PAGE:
The clinical manifestations and course of disease observed in experimental rabbit pox have been described and analyzed. The condition differed from the acute fulminating and rapidly fatal type of experimental infection (1) in that the period of survival was longer, a variety of clinical manifestations developed and a considerable proportion of the cases recovered. The most conspicuous symptom was a generalized papular eruption on the skin and mucocutaneous borders.

The production of the disease was associated with routes of inoculation other than the intratesticular or with a small dosage. The majority of cases were inoculated with Berkefeld V filtrates of tissue-virus emulsions and not with the more potent unfiltered emulsions.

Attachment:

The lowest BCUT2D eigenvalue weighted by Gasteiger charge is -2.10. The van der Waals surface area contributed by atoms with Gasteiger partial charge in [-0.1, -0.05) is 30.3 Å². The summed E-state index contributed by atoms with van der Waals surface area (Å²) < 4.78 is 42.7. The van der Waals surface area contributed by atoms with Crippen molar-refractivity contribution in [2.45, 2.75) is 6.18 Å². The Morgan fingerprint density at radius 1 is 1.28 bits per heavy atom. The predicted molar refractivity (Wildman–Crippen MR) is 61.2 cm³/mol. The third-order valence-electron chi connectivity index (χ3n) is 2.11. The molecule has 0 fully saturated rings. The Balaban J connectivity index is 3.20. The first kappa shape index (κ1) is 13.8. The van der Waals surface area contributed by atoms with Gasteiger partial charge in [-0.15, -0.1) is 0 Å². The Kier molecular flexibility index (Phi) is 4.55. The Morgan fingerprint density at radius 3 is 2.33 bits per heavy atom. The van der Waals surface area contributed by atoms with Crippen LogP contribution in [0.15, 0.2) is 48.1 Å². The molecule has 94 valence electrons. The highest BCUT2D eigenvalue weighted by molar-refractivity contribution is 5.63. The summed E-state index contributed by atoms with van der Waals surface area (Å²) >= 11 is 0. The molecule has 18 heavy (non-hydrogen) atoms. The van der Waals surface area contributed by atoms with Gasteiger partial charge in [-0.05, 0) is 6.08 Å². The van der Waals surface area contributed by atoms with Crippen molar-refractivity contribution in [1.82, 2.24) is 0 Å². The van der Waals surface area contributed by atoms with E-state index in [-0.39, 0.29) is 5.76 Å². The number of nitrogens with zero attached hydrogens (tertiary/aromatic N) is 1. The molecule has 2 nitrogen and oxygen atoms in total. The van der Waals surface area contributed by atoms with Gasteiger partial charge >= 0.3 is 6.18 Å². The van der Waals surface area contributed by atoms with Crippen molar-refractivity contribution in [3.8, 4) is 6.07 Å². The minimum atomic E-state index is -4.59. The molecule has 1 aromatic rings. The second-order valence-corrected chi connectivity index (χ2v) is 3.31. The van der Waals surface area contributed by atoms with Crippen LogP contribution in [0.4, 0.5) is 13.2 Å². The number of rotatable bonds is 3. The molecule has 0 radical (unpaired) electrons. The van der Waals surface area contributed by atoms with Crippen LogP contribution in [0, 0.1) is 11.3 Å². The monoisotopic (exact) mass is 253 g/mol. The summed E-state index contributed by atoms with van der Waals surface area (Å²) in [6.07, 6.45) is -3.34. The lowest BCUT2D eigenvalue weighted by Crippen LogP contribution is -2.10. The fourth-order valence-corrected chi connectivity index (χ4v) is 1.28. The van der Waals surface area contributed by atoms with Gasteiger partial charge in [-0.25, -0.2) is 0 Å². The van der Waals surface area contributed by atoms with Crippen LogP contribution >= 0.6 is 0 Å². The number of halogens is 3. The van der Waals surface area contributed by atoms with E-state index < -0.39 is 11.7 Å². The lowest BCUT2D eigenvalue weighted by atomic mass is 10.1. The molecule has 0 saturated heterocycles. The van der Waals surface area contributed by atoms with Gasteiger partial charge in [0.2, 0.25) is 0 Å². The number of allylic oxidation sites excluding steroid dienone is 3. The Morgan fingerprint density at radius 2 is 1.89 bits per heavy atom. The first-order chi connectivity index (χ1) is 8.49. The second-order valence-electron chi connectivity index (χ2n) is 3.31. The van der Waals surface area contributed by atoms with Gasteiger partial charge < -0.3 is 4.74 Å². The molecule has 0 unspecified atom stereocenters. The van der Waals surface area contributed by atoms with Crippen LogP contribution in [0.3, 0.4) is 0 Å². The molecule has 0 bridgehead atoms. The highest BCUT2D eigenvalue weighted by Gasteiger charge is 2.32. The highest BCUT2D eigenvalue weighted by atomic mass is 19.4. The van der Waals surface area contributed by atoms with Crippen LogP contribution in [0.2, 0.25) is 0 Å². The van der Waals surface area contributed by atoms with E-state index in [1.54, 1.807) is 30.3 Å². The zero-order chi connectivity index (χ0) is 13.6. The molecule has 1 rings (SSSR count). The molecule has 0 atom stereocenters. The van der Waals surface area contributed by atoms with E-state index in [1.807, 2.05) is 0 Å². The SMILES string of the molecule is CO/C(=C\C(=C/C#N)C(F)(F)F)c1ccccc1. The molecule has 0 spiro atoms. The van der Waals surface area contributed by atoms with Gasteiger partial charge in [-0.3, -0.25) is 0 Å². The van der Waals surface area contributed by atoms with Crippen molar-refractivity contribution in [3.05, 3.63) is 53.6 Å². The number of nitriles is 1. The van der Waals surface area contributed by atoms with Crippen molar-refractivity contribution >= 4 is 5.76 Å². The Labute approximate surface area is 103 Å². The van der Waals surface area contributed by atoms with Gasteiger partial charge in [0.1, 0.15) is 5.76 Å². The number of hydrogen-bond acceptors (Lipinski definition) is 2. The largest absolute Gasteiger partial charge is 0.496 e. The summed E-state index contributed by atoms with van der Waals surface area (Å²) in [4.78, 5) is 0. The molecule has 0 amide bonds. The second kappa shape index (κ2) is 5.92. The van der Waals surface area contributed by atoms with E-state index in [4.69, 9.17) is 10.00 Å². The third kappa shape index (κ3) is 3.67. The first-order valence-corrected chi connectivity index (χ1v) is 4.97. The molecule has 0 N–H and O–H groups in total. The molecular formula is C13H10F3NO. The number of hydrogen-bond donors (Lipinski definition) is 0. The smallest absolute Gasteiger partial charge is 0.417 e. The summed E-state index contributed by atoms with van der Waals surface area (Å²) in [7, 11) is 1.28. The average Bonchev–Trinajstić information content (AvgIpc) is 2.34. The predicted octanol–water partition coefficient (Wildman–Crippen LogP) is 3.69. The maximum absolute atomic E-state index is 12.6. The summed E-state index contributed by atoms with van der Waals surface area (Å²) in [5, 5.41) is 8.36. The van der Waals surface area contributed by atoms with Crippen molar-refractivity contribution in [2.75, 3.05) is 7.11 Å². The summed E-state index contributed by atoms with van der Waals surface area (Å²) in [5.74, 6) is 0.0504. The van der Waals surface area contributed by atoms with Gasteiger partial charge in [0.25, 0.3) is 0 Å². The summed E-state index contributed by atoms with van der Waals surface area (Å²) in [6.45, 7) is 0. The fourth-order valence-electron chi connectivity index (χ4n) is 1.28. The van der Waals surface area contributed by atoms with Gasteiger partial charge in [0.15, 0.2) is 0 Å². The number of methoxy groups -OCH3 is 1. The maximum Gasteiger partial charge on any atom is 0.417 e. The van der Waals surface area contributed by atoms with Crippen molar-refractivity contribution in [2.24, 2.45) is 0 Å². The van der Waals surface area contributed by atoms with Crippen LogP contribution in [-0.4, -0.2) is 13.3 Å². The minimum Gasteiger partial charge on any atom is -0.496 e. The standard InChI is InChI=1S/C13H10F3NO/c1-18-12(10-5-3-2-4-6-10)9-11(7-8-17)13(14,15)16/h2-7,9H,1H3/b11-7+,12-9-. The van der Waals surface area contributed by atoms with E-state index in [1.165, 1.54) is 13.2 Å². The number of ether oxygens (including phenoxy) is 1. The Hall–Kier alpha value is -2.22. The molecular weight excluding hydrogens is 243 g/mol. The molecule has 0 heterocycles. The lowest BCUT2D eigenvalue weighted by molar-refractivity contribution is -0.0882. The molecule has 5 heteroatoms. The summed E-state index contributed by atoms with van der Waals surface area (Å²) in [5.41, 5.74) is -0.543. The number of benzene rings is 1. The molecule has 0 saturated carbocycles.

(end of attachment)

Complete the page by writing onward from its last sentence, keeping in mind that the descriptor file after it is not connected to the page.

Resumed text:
The local reactions resulting from various routes of inoculation were described. Of special interest were the pronounced cutaneous reactions induced by intradermal injection, the high instance of marked clinical manifestations after intravenous inoculation, the failure of lesions to localize in the lines of scarification of skin and cornea even in cases with a profuse cutaneous eruption, and the development of cytoplasmic inclusion bodies in the epithelial cells of the cornea following scarification and conjunctival instillation of virus.

In the character of its clinical manifestations and course of disease, experimental rabbit pox was indistinguishable from cases of the spontaneous pox.

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